By William Boardman @ Reader Supported News
What is “Benghazi,” Washington’s long-running kabuki circus, really about?
Is it about dead diplomats and CIA mercenaries? Foreign service security? Terrorist attacks and Islamaphobic movies? Emails and Sidney Blumenthal? Whether Hillary Clinton cares, or whether she spends the night alone? Does the Benghazi committee, or anyone else, really know what “Benghazi” is about?
On September 11, 2012, as Libya fell deeper into chaos, one of the organized and well-armed jihadi groups used outrage at an Islamaphobic movie as a cover for attacking the “special mission compound” (not the embassy in Tripoli, not a consulate) that served as a cover for the nearby CIA mission station. The jihadis in that attack killed Ambassador Chris Stevens and his information officer Sean Smith. One of the missions Stevens was working on was retrieving weapons in Libya before they fell into the hands of jihadi groups like the one that killed him. So far, for three years, no one has seemed to wonder whether the jihadis were aware of Stevens’ mission and his presence in Benghazi that night.
What gave “Benghazi” legs from the start was not any curiosity about why things happened as they did, but why the Obama administration started obfuscating immediately. One obvious reason was the 2012 presidential campaign, which might be hurt by admitting a “terrorist” attack. Republicans and mainstream media greeted the event with accusations and blame for the president. So the administration bobbed and weaved and sent UN ambassador Susan Rice out to TV land, where she told a long line of talking heads an unforthcoming and variable story that was essentially inaccurate. Rice’s talking points were vetted by the CIA, which had things to keep hidden. At the Benghazi hearing Republican congressman Jim Jordan of Ohio cited evidence that Clinton had spread the same false story while knowing it was false:
“You can’t be square with the American people. You tell your family it’s a terrorist attack but not the American people. You tell the Libyan president it’s a terrorist attack but not the American people. You tell the Egyptian prime minister it’s a terrorist attack but not the American people.”
Clinton denied Jordan’s interpretation of the evidence, but offered no alternative. No one mentioned the CIA. When the committee chair invited Clinton to respond at greater length, she ducked and plugged her book instead: “I wrote a whole chapter about this in my book, Hard Choices. I’d be glad to send it to you, congressman.”
Hillary Clinton’s performance was well prepared and impressive
From her opening statement on, Clinton made it clear what her talking points were and she maintained them with remarkable composure and occasional good nature. She began slickly, acknowledging the “terrorist attacks” and then taking the high ground of honoring the fallen:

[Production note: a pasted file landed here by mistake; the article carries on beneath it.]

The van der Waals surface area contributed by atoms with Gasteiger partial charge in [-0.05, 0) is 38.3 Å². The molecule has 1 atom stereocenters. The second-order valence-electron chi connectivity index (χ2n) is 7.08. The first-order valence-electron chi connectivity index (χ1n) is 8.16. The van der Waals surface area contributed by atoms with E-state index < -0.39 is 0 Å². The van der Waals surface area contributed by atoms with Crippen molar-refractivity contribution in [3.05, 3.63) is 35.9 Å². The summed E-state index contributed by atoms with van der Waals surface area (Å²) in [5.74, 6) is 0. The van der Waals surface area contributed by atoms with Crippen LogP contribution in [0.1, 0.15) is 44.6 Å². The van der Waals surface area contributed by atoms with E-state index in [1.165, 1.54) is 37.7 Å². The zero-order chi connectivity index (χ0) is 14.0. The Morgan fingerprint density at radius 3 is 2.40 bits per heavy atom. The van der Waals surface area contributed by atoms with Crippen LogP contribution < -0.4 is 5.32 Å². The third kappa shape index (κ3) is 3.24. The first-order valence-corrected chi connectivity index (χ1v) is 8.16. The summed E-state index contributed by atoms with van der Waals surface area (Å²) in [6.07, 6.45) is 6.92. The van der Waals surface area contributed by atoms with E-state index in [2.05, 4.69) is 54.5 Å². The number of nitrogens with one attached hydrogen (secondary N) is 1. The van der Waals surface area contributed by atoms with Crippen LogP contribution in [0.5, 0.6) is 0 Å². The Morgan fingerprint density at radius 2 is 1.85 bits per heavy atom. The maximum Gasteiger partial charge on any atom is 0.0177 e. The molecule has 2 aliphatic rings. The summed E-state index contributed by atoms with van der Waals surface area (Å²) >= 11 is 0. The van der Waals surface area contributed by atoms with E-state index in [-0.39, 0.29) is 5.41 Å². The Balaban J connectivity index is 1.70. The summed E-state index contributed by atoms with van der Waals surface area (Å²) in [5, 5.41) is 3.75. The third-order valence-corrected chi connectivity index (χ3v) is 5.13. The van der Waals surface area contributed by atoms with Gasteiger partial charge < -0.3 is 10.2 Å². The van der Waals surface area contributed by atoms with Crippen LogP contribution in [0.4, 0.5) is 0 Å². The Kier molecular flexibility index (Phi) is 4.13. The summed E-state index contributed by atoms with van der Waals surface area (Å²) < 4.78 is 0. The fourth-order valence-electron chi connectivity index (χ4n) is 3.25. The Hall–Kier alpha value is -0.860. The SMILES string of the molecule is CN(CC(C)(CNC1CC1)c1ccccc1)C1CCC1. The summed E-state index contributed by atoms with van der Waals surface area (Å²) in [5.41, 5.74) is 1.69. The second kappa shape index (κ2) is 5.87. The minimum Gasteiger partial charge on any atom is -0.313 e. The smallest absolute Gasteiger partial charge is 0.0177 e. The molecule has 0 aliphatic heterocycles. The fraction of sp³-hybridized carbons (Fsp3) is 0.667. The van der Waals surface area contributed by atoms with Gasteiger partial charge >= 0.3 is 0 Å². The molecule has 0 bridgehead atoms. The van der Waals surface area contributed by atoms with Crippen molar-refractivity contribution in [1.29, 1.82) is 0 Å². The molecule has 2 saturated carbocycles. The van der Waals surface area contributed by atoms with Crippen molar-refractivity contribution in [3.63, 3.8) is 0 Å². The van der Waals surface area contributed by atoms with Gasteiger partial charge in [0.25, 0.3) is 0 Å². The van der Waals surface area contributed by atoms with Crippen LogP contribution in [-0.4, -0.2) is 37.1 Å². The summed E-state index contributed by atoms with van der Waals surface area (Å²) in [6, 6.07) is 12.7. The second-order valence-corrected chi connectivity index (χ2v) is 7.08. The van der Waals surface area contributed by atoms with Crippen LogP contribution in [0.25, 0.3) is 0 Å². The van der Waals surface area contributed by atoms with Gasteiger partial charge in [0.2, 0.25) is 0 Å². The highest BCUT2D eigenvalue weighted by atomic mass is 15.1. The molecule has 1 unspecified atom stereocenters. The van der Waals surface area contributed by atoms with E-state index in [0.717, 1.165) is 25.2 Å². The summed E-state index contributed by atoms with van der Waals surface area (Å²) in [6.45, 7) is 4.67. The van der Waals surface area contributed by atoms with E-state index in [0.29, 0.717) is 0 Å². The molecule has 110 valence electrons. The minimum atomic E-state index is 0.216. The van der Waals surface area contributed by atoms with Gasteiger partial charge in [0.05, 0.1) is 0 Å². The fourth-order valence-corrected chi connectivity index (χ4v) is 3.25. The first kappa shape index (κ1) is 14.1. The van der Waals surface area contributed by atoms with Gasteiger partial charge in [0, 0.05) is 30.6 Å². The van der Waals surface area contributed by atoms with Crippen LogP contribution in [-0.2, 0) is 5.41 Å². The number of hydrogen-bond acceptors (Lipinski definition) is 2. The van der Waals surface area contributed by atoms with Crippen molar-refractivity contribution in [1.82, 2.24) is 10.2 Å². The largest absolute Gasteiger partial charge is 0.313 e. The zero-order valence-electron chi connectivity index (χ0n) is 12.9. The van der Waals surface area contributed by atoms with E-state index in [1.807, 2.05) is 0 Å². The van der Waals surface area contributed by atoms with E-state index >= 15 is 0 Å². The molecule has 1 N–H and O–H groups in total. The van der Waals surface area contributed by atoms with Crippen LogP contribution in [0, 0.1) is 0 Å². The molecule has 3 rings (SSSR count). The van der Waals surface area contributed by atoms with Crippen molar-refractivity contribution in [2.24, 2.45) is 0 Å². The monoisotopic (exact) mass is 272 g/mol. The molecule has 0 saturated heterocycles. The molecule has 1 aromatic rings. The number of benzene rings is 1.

“The terrorist attacks at our diplomatic compound and later, at the CIA post in Benghazi, Libya, on September 11, 2012, took the lives of four brave Americans…. I’m here to honor the service of those four men. The courage of the Diplomatic Security Agency and the CIA officers who risked their lives that night. And the work their colleagues do every single day all over the world.”
Then she spent some time on Chris Stevens, whom she knew and admired as “one of our nation’s most accomplished diplomats.” In 2012, Stevens had been in the Foreign Service 21 years and was named to his first ambassadorship that May. By then he was well known for his sometimes unorthodox ingenuity and effectiveness, as Clinton said:
“When the revolution broke out in Libya, we named Chris as our envoy to the opposition. There was no easy way to get him into Benghazi to begin gathering information and meeting those Libyans who were rising up against the murderous dictator Gadhafi. But he found a way to get himself there on a Greek cargo ship, just like a 19th-century American envoy. But his work was very much 21st-century, hard-nosed diplomacy….
“I was the one who asked Chris to go to Libya as our envoy. I was the one who recommended him to be our ambassador to the president….
“Chris Stevens understood that diplomats must operate in many places where our soldiers do not, where there are no other boots on the ground and safety is far from guaranteed. In fact, he volunteered for just those assignments.”
A lawyer who never practiced law, Stevens had a resume that included stints as an embassy political officer in Jerusalem, Damascus, Cairo, and Riyadh. He had served with the Senate Foreign Relations Committee and with Senator Richard Lugar. At the State Department, he was special assistant to the Under Secretary for Political Affairs and was in the Bureau of Near Eastern Affairs as the Iran desk officer. And he had worked in Libya twice before, in 2007-2009 and in 2011, as envoy to the opposition during the Libyan revolution.
One of Stevens’ jobs in Libya was running guns to Syrian rebels
Since Chris Stevens was a smart, savvy, alert operative who was surely aware of the significance of the 9/11 date, the obvious question is: why did he decide to be in Benghazi, with limited security, on that date? What seemed important enough to him to take such an obvious risk? Hillary Clinton answered the question this way:
“Nobody knew the dangers of Libya better. A weak government, extremist groups, rampant instability. But Chris chose to go to Benghazi because he understood America had to be represented there at that pivotal time. He knew that eastern Libya was where the revolution had begun and that unrest there could derail the country’s fragile transition to democracy. And if extremists gained a foothold, they would have the chance to destabilize the entire region, including Egypt and Tunisia. He also knew how urgent it was to ensure that the weapons Gadhafi had left strewn across the country, including shoulder-fired missiles that could knock an airplane out of the sky, did not fall into the wrong hands. The nearest Israeli airport is just a day’s drive from the Libyan border.”
That’s a nice bit of hide-in-plain sight deflection. Stevens was in Benghazi for two days. He wasn’t “representing” America there, his post was Tripoli. But it sounds good to have him in Benghazi to protect Egypt and Tunisia (even though Tunisia was blessed to avoid American “help” and is perhaps the most stable country in the region now). Clinton even throws in Israel to further blur her listeners’ minds with an imaginary and rather dangerous “day’s drive from the Libyan border.” That’s chutzpah! And well done, with a straight face.